Bookmark   July 11, 2012 at 9:45PM
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hemera

Kevin,

Regarding the cap on your pony wall: Did you install the cap before you installed the wall tile, and notch an L-shaped piece of tile around it, or did you install the wall tile first and notch the cap to fit around it?

    Bookmark   July 12, 2012 at 7:07AM
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bill_vincent

I'm working on one like this right now. What we're doing is the same as the first pic in this thread-- using granite for the curb top, and the top of the pony walls, but on all vertical surfaces, as well as the header where the top of the glass will attach, it will all be doubled bullnose.

    Bookmark   July 12, 2012 at 6:11PM
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renomomma

Bill, can you please explain what you mean by double bullnose and why that may be necessary?

    Bookmark   July 12, 2012 at 7:41PM
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bill_vincent

One bullnose facing in, and once facing out, capping the inside and outside of the wall. If you look at the first pic-- the jamb next to the two cabinet doors, and then the bottom of the header, that's two bullnose back to back, giving a finished edge to the two outside corners (at the inside and outside finished faces). I'll see if I can find any close up pics to show you from a previous job.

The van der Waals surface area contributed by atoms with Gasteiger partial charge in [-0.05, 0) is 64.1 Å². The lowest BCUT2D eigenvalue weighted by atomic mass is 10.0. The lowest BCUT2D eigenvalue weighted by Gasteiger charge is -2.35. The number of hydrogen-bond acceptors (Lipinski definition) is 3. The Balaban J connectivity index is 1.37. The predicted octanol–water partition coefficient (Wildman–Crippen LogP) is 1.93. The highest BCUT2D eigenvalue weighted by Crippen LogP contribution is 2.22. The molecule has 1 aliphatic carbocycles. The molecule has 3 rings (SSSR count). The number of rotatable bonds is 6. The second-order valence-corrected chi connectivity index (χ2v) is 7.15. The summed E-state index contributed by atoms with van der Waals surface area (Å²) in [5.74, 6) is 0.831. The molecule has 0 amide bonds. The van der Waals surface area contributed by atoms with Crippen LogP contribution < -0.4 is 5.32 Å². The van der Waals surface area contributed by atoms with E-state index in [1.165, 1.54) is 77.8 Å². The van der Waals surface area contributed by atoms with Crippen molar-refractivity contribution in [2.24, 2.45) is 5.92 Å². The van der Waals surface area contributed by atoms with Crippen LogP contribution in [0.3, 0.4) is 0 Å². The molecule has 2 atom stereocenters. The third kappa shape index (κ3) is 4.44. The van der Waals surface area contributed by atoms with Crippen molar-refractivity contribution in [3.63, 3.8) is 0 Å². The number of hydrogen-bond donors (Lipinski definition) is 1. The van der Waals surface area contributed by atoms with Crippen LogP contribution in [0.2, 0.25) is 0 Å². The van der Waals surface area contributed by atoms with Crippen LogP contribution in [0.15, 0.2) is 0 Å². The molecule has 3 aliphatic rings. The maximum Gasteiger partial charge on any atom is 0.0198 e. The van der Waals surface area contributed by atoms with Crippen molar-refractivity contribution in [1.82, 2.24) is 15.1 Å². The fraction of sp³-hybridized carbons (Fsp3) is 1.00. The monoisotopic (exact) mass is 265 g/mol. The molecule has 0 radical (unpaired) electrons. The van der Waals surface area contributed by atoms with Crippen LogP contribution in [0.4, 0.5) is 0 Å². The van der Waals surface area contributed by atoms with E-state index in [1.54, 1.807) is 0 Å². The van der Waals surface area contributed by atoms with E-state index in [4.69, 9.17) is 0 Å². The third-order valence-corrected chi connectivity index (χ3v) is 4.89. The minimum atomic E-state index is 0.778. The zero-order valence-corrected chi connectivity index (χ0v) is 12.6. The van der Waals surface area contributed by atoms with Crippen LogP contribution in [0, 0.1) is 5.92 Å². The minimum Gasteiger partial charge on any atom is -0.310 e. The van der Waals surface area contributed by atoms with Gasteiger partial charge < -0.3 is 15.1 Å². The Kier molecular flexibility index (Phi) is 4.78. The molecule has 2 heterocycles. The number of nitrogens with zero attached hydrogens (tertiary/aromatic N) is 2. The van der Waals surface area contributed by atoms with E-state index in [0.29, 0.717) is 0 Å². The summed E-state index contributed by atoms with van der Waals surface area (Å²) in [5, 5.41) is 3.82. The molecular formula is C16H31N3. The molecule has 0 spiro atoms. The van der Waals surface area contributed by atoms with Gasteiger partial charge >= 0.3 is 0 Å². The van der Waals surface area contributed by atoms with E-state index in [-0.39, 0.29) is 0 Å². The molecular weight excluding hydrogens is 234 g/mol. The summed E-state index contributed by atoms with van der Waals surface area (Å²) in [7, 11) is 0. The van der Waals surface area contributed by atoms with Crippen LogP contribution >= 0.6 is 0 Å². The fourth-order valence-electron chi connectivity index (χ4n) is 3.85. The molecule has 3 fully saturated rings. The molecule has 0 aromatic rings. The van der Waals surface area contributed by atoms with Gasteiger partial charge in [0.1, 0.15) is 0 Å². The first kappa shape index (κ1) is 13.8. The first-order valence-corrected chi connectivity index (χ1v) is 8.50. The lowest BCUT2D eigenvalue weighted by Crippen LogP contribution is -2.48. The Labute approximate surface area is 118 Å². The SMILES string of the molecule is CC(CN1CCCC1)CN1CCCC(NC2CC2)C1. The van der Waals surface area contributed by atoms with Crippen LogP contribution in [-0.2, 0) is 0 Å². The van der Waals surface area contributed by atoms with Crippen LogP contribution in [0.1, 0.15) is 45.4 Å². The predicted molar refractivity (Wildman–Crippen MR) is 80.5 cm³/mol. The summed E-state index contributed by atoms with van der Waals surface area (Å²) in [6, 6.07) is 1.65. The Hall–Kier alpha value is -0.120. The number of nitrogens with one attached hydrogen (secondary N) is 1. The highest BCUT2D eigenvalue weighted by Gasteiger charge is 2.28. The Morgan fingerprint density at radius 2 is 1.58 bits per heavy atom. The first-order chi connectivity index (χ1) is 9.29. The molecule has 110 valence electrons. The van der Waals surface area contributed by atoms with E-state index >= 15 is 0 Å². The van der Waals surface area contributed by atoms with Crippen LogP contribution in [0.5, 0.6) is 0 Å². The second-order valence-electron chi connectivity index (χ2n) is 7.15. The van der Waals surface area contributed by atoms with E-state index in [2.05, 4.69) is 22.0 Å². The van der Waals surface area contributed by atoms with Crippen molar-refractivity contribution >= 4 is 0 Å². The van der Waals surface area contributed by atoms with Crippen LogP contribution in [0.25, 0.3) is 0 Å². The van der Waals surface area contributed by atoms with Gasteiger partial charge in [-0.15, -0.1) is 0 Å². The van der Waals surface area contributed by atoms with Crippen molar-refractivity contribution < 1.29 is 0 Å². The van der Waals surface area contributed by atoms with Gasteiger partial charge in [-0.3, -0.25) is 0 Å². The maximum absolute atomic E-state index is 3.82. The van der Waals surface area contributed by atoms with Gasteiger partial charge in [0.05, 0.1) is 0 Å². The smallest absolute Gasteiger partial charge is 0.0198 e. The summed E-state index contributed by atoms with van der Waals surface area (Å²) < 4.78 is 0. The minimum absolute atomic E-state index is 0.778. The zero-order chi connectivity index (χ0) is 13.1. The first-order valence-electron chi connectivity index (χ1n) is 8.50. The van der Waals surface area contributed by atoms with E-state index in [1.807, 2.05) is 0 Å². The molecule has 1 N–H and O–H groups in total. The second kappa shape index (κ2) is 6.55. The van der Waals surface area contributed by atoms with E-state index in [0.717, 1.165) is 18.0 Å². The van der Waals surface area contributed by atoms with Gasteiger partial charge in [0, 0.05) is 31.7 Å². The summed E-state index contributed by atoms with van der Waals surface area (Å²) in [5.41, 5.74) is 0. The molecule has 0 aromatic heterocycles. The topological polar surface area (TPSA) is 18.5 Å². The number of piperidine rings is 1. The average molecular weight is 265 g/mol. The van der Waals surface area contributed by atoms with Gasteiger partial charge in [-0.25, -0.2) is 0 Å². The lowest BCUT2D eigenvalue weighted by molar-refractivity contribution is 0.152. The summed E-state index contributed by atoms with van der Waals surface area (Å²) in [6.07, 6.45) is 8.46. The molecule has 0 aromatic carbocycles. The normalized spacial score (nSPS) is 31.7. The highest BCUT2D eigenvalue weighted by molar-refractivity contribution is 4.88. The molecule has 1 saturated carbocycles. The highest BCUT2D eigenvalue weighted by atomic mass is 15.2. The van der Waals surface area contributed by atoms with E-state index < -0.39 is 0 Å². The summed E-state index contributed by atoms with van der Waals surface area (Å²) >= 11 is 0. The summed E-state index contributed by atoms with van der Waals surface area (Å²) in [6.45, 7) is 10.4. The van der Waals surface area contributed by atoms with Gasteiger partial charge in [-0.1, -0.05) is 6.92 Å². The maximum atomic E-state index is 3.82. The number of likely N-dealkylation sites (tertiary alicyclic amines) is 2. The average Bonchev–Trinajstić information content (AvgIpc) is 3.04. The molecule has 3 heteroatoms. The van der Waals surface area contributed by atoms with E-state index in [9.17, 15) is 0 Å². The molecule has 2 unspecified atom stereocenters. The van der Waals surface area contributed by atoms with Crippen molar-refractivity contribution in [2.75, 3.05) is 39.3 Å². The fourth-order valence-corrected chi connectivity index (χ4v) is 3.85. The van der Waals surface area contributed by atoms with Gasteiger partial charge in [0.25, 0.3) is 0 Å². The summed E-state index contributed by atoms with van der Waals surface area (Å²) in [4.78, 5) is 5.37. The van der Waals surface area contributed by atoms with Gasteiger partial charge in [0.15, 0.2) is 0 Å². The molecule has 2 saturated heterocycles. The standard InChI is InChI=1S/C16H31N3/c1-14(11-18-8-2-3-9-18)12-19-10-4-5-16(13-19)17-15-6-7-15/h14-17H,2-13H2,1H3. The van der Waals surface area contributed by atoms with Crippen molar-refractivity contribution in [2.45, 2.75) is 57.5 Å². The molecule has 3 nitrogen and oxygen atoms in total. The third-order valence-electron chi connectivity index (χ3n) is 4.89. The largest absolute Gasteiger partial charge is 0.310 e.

Bookmark   July 12, 2012 at 9:07PM
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KevinMP

My contractor cut the cap to fit. The granite and marble place wouldn't install the shower pieces. I hadn't yet caulked in some of the pictures above, so it's more finished looking now.

    Bookmark   July 12, 2012 at 9:12PM
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bill_vincent

Here's a pic of the doubled bullnose:

    Bookmark   July 12, 2012 at 9:23PM
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renomomma

hmmm oh yes I see. thank you for posting. I think I like this approach as opposed to the granite on the vertical. thank you again.

    Bookmark   July 12, 2012 at 9:26PM
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treasuretheday

Here is a close-up of the doubled bullnose on our pony wall:

Our tilesetter used bullnose on the inside of our shower soffit but he miter cut larger tiles on the wall where we needed something wider than 3"...

It was details like these that drove me crazy. It seemed like so many conversations with our tilesetter started with "So, how do you want to handle ____" and it was something that I hadn't even considered. Things got pretty complicated with all of the 45 degree angles in our shower.

    Bookmark   July 12, 2012 at 9:59PM
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treasuretheday

I'm sorry... I don't know what that first pic won't stay rotated to a vertical orientation. Argh!

I'll try uploading the image to GW directly...

    Bookmark   July 12, 2012 at 10:03PM